Below are five pages scanned from Archibald McIlroy's The Humour of Druid's Island (1902), set in Islandmagee in County Antrim. The idea of 'Gospel-halls and tent meetin's' being 'excitin' or new' might come as a shock to some, as today many people (both within and without) would regard these as the pinnacle of tradition. Well not in a rural Presbyterian community in 1902! This is just one example of McIlroy's observational and storytelling genius, and shows the underlying complexity of multi-stranded Ulster Protestantism. And what has become Ulster's iconic 'wee drap o tay in yer haun'' is also scorned as a modern innovation of a 'hurry-scurry age'.
He wrote in the Preface that the vocabulary in his books had been purposely diluted for commercial reasons - '...the dialect as spoken by the inhabitants of the rural districts, especially those of Antrim and Down. The only liberty I have taken with this rich inheritance is to water it down a little, to suit public taste...'. Nevertheless even this publisher-approved Ulster Scots is tremendous stuff.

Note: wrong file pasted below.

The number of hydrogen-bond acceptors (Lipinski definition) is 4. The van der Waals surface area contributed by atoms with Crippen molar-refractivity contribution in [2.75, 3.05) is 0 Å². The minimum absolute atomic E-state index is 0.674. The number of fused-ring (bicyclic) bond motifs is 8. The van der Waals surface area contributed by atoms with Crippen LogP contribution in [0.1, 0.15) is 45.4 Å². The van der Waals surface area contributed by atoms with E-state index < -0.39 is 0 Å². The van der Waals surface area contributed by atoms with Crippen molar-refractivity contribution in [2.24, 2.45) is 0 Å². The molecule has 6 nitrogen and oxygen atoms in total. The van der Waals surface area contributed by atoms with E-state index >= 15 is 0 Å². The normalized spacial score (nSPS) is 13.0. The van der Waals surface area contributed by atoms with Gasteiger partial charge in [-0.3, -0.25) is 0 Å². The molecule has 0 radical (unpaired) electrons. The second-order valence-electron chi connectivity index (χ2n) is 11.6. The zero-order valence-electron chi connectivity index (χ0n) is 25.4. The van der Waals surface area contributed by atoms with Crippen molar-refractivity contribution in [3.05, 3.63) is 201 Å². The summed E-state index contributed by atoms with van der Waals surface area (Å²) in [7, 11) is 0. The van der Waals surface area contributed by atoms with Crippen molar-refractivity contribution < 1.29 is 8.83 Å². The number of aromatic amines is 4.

(What would Mrs Donaldson make of the pace of life in 2012?!)
The Preface adds 'We in Ulster are proud of our unique dialect. We may at times feel a little ashamed to express ourselves in it before the ignorant... we think in it however; and when we are excited it oozes from us like water from the rock. We have a supreme contempt for poor creatures who have nothing to fall back upon but the pure English tongue'.
Tuesday, May 15, 2012
"...A conteenual runnin' tae Sabbath-schools an' Gospel-halls an' tent meetin's; ivery whor an onywhor that there's onything excitin' or new... makin' the sanctuary like a play-hoose..."
Posted by Mark Thompson at Tuesday, May 15, 2012